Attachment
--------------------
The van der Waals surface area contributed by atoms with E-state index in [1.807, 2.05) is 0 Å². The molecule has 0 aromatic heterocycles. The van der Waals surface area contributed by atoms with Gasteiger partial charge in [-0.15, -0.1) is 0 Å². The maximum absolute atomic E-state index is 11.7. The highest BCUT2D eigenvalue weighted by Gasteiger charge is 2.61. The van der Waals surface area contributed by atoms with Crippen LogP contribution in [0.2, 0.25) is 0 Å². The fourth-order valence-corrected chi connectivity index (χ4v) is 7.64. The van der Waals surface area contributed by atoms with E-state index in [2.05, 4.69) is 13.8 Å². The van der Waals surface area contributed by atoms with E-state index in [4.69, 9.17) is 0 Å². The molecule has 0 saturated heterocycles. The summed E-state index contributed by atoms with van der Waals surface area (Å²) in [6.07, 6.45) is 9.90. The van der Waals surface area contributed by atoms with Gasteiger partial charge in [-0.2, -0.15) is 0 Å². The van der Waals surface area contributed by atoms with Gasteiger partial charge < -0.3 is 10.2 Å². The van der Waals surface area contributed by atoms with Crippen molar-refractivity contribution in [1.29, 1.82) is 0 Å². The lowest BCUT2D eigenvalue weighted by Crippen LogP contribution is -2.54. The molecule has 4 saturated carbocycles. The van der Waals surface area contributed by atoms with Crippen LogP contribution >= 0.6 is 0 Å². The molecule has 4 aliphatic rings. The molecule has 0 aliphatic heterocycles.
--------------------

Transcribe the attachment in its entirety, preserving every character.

The van der Waals surface area contributed by atoms with E-state index in [1.807, 2.05) is 0 Å². The molecule has 0 aromatic heterocycles. The van der Waals surface area contributed by atoms with Gasteiger partial charge in [-0.15, -0.1) is 0 Å². The maximum absolute atomic E-state index is 11.7. The highest BCUT2D eigenvalue weighted by Gasteiger charge is 2.61. The van der Waals surface area contributed by atoms with Crippen LogP contribution in [0.2, 0.25) is 0 Å². The fourth-order valence-corrected chi connectivity index (χ4v) is 7.64. The van der Waals surface area contributed by atoms with E-state index in [2.05, 4.69) is 13.8 Å². The van der Waals surface area contributed by atoms with E-state index in [4.69, 9.17) is 0 Å². The molecule has 0 saturated heterocycles. The summed E-state index contributed by atoms with van der Waals surface area (Å²) in [6.07, 6.45) is 9.90. The van der Waals surface area contributed by atoms with Gasteiger partial charge in [-0.2, -0.15) is 0 Å². The van der Waals surface area contributed by atoms with Gasteiger partial charge < -0.3 is 10.2 Å². The van der Waals surface area contributed by atoms with Crippen molar-refractivity contribution in [1.29, 1.82) is 0 Å². The lowest BCUT2D eigenvalue weighted by Crippen LogP contribution is -2.54. The molecule has 4 saturated carbocycles. The van der Waals surface area contributed by atoms with Crippen LogP contribution >= 0.6 is 0 Å². The molecule has 4 aliphatic rings. The molecule has 0 aliphatic heterocycles.